What then should we say when we are trying to lead someone to Christ? I think a better picture is simply what the New Testament uses as its normative word—πίστις/πιστεύω. The noun form (πίστις) can be translated "faith," "belief," or "trust." The verb can be translated "I believe," "I have faith," "I trust." In some contexts the object of belief is emphasized (namely, Christ); in other contexts, the kind of belief is emphasized (namely, a genuine trust, an embracing). Thus, πίστις has this twofold force of content and conviction. To be saved, one must have the right object of faith (content); and one must truly put his trust entirely in that object (conviction).
If it causes us some measure of panic to have to use other than Revelation 3:20 when we share the gospel, keep in mind that the earliest Christians did not have this verse. Revelation is the last book of the Bible to be written. How was it possible for Peter and Paul and James to ever see anyone get saved without this verse? They never had it! But if I read the book of Acts correctly, they had a measure of success in sharing the gospel even in spite of this handicap.
1 This is not to deny that there is some overlap between these two verbs, of course (such as seems to be the case in John 21). But when filevw, the rarer word, is used, and when it is used apart from ajgapavw, we would expect it bear its normal nuance.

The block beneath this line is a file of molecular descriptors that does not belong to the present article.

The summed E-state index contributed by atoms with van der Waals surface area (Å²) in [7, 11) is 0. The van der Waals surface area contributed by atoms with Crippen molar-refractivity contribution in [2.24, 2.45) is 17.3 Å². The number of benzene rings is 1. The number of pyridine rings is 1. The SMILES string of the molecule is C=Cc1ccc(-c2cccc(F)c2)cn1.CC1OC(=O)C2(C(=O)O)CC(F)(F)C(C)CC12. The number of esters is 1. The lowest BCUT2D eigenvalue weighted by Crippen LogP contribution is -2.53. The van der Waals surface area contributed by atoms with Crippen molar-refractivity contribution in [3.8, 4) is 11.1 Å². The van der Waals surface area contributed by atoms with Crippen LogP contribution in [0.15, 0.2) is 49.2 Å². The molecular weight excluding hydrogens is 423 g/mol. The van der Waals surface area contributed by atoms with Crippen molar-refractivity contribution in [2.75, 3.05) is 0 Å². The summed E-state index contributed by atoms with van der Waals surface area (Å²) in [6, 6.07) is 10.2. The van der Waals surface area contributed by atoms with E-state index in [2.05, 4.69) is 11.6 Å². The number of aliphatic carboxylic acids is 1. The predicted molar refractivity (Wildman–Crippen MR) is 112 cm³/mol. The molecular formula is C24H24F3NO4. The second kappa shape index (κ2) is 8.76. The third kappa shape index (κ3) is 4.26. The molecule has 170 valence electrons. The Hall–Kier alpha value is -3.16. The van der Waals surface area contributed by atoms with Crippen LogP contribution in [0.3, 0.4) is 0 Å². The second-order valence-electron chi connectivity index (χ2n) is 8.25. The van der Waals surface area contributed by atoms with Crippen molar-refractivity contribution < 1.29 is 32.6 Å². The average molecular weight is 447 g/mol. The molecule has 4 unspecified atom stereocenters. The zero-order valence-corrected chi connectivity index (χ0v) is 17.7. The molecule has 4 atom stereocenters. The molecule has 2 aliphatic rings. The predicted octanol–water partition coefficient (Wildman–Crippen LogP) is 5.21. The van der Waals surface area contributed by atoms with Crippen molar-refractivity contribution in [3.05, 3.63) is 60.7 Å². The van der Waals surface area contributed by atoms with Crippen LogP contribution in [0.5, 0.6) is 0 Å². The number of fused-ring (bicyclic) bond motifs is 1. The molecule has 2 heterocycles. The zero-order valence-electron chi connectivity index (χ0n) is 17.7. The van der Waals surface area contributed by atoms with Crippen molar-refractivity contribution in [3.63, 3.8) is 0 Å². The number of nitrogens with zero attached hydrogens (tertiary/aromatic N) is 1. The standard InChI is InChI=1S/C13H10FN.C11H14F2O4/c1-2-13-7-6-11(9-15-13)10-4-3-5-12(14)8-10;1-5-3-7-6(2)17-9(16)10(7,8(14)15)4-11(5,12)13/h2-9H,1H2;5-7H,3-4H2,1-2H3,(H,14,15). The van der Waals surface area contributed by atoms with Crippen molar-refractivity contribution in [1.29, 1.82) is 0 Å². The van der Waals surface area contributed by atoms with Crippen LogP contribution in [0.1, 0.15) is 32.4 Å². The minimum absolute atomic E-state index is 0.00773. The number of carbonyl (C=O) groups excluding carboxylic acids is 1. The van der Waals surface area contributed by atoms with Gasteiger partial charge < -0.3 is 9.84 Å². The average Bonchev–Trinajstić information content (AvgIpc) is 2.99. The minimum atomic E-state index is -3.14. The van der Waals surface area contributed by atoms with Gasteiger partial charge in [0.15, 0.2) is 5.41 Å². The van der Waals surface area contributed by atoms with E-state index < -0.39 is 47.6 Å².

2 This, by the way, may have some implications for the perseverance of the saints, for it is impossible that God could have this kind of love for a person unless, in some sense, God could enjoy him. The implication, then, may be that the Laodiceans, even in their backslidden state, were still growing in some way.
3 For more information, especially on the expression’s usage in the LXX, see D. B. Wallace, Greek Grammar Beyond the Basics: An Exegetical Sytanx of the New Testament (Zondervan, 1996) 380-82 (esp. 381).
4 The idea that one is to receive Christ into one’s heart is based on essentially two texts, Rev 3:20 and John 1:12. But neither passage addresses this. In John 1:12 those who received the word were Jews in Palestine who received Jesus into their homes and treated him as a true prophet. It is a historical statement, not a salvific one.